Georgia felon arrested in North Carolina nighttime deer hunting operation

Georgia felon arrested in North Carolina nighttime deer hunting operation

A convicted felon from Paulding County is in even more trouble after being detained in North Carolina on firearms charges and suspected of spotlighting deer.

According to the Clay County Sheriff’s Office, James Brandon Taylor, 29, of Dallas, was discovered seated in the bed of a pickup truck with a loaded crossbow and a black flashlight in his lap.

Around 7:20 p.m. on November 15, a white 2013 Toyota pickup vehicle was spotted near the intersection of US Highway 64 and Carter Cove Road. According to deputies, the truck was noticed illuminating an embankment and wooded area known for deer activity. Dalton Wayne Taylor, 25, of Hayesville, was driving the truck when it crossed Hwy 64 and turned onto Qualla Road.

Jerry Lee Taylor, 47, and Jonathan Buck Taylor, 31, both of Hayesville, were in the truck at the time of the stop.

When James was requested to rise, he did so, culminating in the finding of a loaded 410 sawed-off shotgun falling out the rear of his jeans. James was arrested and taken to the Clay County Detention Center after admitting to being a convicted criminal on probation for possession of methamphetamine.

Following searches, a tiny amount of suspected methamphetamine was discovered on James’ person. He is now charged with felon in possession of a firearm, felon in possession of a weapon of mass destruction, and felon in possession of methamphetamine on jail grounds. James is being held without bond pending the outcome of his legal actions.

The US Forest Service assisted with the traffic stop as well.

The event has been reported to North Carolina Wildlife, and additional charges are possible.

What exactly is deer spotlighting?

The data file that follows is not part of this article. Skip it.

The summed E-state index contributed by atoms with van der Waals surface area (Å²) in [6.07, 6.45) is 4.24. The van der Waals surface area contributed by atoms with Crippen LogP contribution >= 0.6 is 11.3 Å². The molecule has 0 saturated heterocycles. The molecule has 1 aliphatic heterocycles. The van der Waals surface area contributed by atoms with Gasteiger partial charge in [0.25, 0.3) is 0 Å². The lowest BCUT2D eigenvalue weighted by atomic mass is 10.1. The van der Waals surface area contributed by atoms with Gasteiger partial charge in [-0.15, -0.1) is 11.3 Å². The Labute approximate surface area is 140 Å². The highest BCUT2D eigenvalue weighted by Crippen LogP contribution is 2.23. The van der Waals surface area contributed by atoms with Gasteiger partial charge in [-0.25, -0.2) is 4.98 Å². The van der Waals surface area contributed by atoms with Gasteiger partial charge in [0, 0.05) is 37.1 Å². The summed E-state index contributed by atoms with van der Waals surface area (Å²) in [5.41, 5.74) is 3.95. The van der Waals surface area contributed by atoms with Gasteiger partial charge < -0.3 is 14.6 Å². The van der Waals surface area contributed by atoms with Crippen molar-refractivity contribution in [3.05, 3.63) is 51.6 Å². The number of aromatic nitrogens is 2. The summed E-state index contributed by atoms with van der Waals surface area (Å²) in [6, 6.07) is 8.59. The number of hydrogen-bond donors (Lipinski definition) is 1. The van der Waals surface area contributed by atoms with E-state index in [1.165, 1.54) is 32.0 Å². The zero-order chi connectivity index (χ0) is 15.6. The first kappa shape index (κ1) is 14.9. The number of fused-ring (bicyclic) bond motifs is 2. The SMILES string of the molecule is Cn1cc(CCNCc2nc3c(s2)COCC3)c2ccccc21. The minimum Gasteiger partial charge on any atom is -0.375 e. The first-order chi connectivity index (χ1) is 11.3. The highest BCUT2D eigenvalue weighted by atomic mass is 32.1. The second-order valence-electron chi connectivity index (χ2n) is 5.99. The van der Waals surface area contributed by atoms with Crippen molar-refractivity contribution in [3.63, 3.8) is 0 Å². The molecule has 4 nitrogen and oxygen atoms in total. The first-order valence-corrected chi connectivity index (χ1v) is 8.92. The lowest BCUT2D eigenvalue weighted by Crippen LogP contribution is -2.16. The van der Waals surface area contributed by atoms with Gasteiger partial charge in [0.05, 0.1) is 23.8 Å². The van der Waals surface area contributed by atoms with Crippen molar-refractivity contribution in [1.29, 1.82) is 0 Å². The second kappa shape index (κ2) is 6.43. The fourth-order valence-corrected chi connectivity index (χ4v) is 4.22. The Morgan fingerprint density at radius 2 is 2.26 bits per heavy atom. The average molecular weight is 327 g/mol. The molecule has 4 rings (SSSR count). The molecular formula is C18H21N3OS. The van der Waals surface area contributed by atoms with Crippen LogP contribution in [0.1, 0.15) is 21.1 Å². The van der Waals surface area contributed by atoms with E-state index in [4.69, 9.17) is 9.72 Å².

Georgia felon arrested in North Carolina nighttime deer hunting operation

Spotlighting deer is an unlawful and unethical hunting technique in which people use artificial light, usually a spotlight, to illuminate and temporarily blind deer at night. Deer are more visible in the dark when their eyes reflect light, therefore this technique is frequently used to make it simpler for hunters to locate and target the animals.

The usage of spotlights interferes with deer’s natural behavior by interfering with their capacity to see and respond to their surroundings. Due to the potential for abuse and the impact on wildlife conservation efforts, spotlighting deer is absolutely illegal in many areas. To encourage fair and sustainable hunting practices, hunting rules typically specify specified seasons, tactics, and ethical requirements.

Law enforcement authorities and wildlife conservation organizations work hard to enforce these restrictions and prevent illegal spotlighting, which endangers both humans and animals and can deplete local deer populations. Law enforcement responded to a report of suspicious activity relating to spotlighting deer in the scenario detailed in the article, emphasizing the dedication to upholding hunting regulations and conserving wildlife.

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